A few weeks later I spotted a kestrel in the same location with jesses on again. A Sharp-shinned Hawk had dive bombed and chased Jack while the owner had him outside and he escaped again. The reason he kept coming back to that specific location was because that was the area where Jack had first been captured to become a falconry bird. The owner decided to allow Jack/Orion to become a free bird again. I saw him a few times after that, once when he only had one jess remaining. After that I only saw male kestrels in that area without jesses. I was glad he was free once more. To this day when I see a male American Kestrel in that location I wonder if it is Jack.

Peregrine Falcon - Escaped Falconry Bird- sighted September 17, 2012Peregrine Falcon – Escaped Falconry Bird – sighted September 17, 2012

Let’s fast forward now to September 17, 2012. My mom was with us as we headed to Antelope Island State Park and I spotted a falcon flying along the causeway to Antelope Island State Park. When it stopped I could see it on prey on the muddy shoreline and when I got my lens trained on it I realized the Peregrine Falcon had anklets with grommets on it for jesses to be pulled through. The light wasn’t very good and my images were terrible.

I used my SmartPhone to search for the phone number to the DWR and called them to report the Peregrine Falcon as an escaped bird and gave them the last location where I had seen it. That was the last time I heard from the DWR about this escaped Falcon. With Jack they were in touch with us letting us know what was being done for him, I am disappointed that the DWR didn’t follow through with letting me know what was going on with this Peregrine.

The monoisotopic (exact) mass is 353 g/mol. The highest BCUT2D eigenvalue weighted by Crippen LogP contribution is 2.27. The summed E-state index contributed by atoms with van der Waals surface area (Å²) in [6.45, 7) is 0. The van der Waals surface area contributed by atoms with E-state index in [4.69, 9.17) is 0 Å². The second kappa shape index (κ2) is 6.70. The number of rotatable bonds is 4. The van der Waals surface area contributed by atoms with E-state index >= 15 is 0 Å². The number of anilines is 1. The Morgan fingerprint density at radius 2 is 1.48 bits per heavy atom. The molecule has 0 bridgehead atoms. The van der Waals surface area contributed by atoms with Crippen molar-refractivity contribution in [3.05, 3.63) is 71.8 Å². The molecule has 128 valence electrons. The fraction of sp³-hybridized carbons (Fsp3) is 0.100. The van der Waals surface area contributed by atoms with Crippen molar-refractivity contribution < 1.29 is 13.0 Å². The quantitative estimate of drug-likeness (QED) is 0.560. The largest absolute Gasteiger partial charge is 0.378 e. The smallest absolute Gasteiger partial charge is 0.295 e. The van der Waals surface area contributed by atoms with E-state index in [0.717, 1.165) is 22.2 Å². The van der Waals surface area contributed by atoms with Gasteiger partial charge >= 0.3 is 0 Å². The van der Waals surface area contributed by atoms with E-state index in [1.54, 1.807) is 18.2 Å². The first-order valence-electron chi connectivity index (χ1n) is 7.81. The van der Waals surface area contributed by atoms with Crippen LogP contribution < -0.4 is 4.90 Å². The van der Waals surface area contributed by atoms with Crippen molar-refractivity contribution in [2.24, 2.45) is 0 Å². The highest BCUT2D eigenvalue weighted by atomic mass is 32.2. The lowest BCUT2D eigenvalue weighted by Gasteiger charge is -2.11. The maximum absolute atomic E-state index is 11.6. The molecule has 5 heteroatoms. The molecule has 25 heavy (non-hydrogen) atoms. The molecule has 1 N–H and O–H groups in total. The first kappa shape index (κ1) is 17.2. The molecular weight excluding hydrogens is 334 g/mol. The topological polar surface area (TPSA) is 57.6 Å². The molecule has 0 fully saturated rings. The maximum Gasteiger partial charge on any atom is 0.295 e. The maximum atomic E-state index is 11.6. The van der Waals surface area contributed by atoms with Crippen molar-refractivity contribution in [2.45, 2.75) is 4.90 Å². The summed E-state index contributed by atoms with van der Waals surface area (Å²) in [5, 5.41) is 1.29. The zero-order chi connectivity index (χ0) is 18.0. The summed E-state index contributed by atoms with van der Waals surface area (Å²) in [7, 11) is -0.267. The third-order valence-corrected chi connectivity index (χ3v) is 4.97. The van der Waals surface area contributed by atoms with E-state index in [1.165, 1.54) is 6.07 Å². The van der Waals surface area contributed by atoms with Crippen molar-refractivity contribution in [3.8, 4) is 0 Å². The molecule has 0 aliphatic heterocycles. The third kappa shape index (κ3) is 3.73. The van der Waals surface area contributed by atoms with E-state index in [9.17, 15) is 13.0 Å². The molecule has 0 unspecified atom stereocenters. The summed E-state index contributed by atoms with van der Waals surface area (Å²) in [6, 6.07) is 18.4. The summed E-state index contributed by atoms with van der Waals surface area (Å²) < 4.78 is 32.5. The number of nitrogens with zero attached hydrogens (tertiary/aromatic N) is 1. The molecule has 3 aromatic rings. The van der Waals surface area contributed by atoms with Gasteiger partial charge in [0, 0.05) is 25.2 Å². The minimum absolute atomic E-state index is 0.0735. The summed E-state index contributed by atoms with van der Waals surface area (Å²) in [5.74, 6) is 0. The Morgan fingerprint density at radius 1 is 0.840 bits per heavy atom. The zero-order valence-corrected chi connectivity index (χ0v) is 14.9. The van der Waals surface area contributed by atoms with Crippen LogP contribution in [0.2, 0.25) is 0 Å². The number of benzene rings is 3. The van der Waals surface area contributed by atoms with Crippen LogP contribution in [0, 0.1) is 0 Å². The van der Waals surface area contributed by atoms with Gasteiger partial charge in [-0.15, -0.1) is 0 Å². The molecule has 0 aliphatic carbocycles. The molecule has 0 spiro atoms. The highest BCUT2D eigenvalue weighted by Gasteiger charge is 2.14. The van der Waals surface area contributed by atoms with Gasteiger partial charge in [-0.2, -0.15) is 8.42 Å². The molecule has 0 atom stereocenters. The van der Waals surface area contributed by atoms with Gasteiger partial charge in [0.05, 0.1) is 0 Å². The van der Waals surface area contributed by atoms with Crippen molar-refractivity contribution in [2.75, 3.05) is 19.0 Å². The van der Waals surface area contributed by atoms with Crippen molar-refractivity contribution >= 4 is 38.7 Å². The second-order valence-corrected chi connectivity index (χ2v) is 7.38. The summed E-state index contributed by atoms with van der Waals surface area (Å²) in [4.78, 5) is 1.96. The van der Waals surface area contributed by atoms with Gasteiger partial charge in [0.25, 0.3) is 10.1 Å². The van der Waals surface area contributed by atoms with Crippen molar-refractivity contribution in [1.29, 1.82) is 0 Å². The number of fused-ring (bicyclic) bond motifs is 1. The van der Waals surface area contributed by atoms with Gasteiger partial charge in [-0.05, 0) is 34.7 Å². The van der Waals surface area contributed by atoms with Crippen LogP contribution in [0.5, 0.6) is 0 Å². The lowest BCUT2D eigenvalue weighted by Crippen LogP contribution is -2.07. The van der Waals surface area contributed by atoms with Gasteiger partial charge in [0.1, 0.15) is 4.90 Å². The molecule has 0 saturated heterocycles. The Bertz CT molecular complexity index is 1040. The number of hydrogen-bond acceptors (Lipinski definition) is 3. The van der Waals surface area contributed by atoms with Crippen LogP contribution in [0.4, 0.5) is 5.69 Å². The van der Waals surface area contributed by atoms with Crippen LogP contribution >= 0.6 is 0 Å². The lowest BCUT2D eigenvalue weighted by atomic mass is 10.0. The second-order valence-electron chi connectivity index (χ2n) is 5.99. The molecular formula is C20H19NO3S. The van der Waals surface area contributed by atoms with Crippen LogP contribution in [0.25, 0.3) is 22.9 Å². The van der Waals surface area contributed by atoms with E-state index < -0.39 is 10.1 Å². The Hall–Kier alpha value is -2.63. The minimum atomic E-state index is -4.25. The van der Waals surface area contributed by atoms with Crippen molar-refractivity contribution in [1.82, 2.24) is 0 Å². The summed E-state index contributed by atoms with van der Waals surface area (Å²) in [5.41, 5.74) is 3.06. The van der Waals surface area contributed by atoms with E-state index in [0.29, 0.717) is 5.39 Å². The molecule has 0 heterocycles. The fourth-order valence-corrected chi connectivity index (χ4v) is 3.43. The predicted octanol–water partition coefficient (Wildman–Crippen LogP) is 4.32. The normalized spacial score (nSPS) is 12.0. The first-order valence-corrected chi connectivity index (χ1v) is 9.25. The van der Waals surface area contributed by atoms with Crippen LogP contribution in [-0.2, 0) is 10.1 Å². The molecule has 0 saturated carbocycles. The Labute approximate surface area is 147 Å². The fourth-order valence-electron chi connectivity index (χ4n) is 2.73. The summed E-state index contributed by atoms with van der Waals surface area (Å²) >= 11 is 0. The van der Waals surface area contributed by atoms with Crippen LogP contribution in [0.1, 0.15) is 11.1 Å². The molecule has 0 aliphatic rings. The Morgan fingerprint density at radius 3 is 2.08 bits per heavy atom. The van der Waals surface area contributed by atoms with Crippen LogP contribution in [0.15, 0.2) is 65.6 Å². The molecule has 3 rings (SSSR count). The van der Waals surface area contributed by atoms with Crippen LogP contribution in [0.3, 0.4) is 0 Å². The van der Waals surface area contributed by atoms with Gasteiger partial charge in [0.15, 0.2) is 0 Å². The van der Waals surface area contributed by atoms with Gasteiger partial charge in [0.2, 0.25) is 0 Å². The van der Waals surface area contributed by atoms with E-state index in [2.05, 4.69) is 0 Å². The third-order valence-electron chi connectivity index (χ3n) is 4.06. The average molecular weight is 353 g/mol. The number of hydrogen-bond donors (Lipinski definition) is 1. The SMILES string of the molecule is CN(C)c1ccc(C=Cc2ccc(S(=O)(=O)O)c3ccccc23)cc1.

Peregrine Falcon - Escaped Falconry Bird - sighted Ocotber 14, 2012Peregrine Falcon – Escaped Falconry Bird – sighted October 14, 2012

Two days ago while on the causeway to Antelope Island I sighted a bird zooming past and knew it was a falcon from its speed, shape and the way it flew. While I kept my eye on the bird Ron turned the pickup around and I could tell the approximate location where the bird landed. As we came up on that location I saw two birds, one smaller than the other and very quickly the smaller bird took off, it was a Prairie Falcon, the larger remaining bird was a Peregrine Falcon on prey. The light wasn’t optimal for photographing it but I did any way and within the first few frames I realized the bird had anklets on. It was the same general location as the escaped bird I saw on the 17th of September and the anklets with the grommets appeared identical. I’m almost certain (99.99%) it was the same bird as the month before.